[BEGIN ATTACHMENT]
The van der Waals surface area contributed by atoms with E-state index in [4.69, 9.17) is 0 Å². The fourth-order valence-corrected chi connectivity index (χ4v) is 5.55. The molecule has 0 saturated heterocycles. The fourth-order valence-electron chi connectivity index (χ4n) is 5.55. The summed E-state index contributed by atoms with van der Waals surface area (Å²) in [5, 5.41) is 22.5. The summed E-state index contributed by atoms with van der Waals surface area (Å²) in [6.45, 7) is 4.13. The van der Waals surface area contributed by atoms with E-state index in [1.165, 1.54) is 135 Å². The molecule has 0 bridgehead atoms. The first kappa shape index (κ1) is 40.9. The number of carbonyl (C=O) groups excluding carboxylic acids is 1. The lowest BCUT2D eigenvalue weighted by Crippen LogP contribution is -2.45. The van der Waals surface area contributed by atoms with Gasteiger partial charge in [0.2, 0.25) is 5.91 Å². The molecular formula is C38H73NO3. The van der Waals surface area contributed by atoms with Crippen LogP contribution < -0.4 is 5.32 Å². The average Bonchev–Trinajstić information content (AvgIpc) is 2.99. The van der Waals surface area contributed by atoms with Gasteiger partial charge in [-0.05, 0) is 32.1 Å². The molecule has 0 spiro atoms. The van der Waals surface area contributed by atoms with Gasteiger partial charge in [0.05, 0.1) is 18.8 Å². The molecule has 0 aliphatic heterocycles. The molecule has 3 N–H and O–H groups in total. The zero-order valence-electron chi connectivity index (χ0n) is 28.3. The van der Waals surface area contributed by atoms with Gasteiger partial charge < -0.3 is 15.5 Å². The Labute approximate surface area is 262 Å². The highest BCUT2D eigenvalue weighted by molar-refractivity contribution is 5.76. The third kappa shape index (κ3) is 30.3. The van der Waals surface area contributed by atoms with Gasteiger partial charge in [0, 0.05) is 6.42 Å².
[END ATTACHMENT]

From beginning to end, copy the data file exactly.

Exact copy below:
The van der Waals surface area contributed by atoms with E-state index in [4.69, 9.17) is 0 Å². The fourth-order valence-corrected chi connectivity index (χ4v) is 5.55. The molecule has 0 saturated heterocycles. The fourth-order valence-electron chi connectivity index (χ4n) is 5.55. The summed E-state index contributed by atoms with van der Waals surface area (Å²) in [5, 5.41) is 22.5. The summed E-state index contributed by atoms with van der Waals surface area (Å²) in [6.45, 7) is 4.13. The van der Waals surface area contributed by atoms with E-state index in [1.165, 1.54) is 135 Å². The molecule has 0 bridgehead atoms. The first kappa shape index (κ1) is 40.9. The number of carbonyl (C=O) groups excluding carboxylic acids is 1. The lowest BCUT2D eigenvalue weighted by Crippen LogP contribution is -2.45. The van der Waals surface area contributed by atoms with Gasteiger partial charge in [0.2, 0.25) is 5.91 Å². The molecular formula is C38H73NO3. The van der Waals surface area contributed by atoms with Crippen LogP contribution < -0.4 is 5.32 Å². The average Bonchev–Trinajstić information content (AvgIpc) is 2.99. The van der Waals surface area contributed by atoms with Gasteiger partial charge in [-0.05, 0) is 32.1 Å². The molecule has 0 spiro atoms. The van der Waals surface area contributed by atoms with Gasteiger partial charge in [0.05, 0.1) is 18.8 Å². The molecule has 0 aliphatic heterocycles. The molecule has 3 N–H and O–H groups in total. The zero-order valence-electron chi connectivity index (χ0n) is 28.3. The van der Waals surface area contributed by atoms with Gasteiger partial charge < -0.3 is 15.5 Å². The Labute approximate surface area is 262 Å². The highest BCUT2D eigenvalue weighted by molar-refractivity contribution is 5.76. The third kappa shape index (κ3) is 30.3. The van der Waals surface area contributed by atoms with Gasteiger partial charge in [0, 0.05) is 6.42 Å².